"Violent video games," a governmental classification of speech and expression that the Supreme Court found a smidge troubling last June, would be taxed extra under a proposed law in Oklahoma, with the collected money going toward state programs fighting bullying and child obesity. Here we go again.
William Fourkiller, Democrat of Stillwell, Okla., proposed a one percent state tax on "every video game with a teen, mature, or adult only rating," reports KOCO-TV of Oklahoma City. "Violent video games contribute to some of our societal problems like obesity and bullying," he says, "but because they raise a lot of revenue, they can also provide part of the solution."
One percent times $60 is ... 60 cents. Even if every man, woman and child in Oklahoma bought a T-, M- or AO- (snicker) rated video game at full MSRP at retail Oklahoma, that's only $2.2 million. California just paid $1.3 million to the ESA in legal costs after losing its own battle to regulate video games, which are now considered protected artistic expression by the law of the land. So, Oklahoma's looking at that expense, plus the legal fees to whatever DOOP chicken it hires to defend the case. That's money that could go toward a needier cause, like, I don't know, a privatized prison.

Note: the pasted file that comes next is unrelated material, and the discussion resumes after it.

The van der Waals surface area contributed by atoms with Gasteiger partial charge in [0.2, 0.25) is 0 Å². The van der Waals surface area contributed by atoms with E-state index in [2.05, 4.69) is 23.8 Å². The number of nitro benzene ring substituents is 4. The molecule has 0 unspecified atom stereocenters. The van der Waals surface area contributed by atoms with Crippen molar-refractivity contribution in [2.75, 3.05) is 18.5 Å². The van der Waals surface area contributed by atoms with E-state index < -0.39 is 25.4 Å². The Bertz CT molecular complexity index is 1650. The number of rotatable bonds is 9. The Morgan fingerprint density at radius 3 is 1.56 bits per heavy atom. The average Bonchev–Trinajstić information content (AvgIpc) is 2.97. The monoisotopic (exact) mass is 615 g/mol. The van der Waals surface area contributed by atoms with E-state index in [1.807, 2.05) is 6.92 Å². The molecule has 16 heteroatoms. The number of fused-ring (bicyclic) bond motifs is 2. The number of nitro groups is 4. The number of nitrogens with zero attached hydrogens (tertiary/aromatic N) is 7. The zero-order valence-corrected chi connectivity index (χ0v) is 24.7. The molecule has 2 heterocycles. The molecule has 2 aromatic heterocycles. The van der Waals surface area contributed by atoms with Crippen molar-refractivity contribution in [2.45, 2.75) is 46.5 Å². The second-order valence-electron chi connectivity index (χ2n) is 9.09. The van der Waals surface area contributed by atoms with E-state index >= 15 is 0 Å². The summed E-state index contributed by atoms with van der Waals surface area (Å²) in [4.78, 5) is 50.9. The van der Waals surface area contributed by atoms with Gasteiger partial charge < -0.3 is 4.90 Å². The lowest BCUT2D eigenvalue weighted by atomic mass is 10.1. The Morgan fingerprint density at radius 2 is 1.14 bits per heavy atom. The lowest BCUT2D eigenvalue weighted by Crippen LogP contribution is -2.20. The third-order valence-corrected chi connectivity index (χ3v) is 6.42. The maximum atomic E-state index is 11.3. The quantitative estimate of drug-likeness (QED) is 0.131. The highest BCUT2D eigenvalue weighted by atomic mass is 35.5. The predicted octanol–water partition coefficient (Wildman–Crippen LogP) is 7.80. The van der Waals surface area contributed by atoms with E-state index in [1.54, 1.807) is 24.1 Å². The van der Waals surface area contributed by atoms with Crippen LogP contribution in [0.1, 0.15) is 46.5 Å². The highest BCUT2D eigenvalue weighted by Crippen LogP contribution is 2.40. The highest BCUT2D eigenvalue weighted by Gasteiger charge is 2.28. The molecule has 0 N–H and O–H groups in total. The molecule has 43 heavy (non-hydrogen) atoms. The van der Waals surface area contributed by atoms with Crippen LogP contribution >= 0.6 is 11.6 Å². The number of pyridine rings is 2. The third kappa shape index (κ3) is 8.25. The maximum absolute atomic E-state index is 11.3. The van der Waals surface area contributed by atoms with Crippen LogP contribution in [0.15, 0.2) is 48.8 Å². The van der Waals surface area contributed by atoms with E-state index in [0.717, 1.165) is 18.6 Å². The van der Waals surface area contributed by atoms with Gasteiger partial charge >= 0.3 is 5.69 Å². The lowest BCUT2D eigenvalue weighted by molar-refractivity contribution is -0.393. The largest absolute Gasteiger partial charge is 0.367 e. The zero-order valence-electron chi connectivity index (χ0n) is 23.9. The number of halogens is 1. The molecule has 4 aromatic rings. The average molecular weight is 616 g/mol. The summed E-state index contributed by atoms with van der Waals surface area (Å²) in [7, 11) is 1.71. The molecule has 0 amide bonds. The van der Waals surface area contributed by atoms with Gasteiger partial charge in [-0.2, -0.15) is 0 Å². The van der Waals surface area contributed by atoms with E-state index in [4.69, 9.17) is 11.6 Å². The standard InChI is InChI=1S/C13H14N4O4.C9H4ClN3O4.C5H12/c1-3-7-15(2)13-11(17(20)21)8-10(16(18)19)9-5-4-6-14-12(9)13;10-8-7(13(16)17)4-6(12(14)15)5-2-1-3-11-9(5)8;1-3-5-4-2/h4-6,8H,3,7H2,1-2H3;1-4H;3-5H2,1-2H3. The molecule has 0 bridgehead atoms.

But hey, Fourkiller's from the Democratic side of the aisle, showing that meatheaded proposals for video game regulation are still an ideologically agnostic concept. Hooray for post-partisanship.
Lawmaker Wants Tax On Violent Video Games [KOCO-TV, Oklahoma City]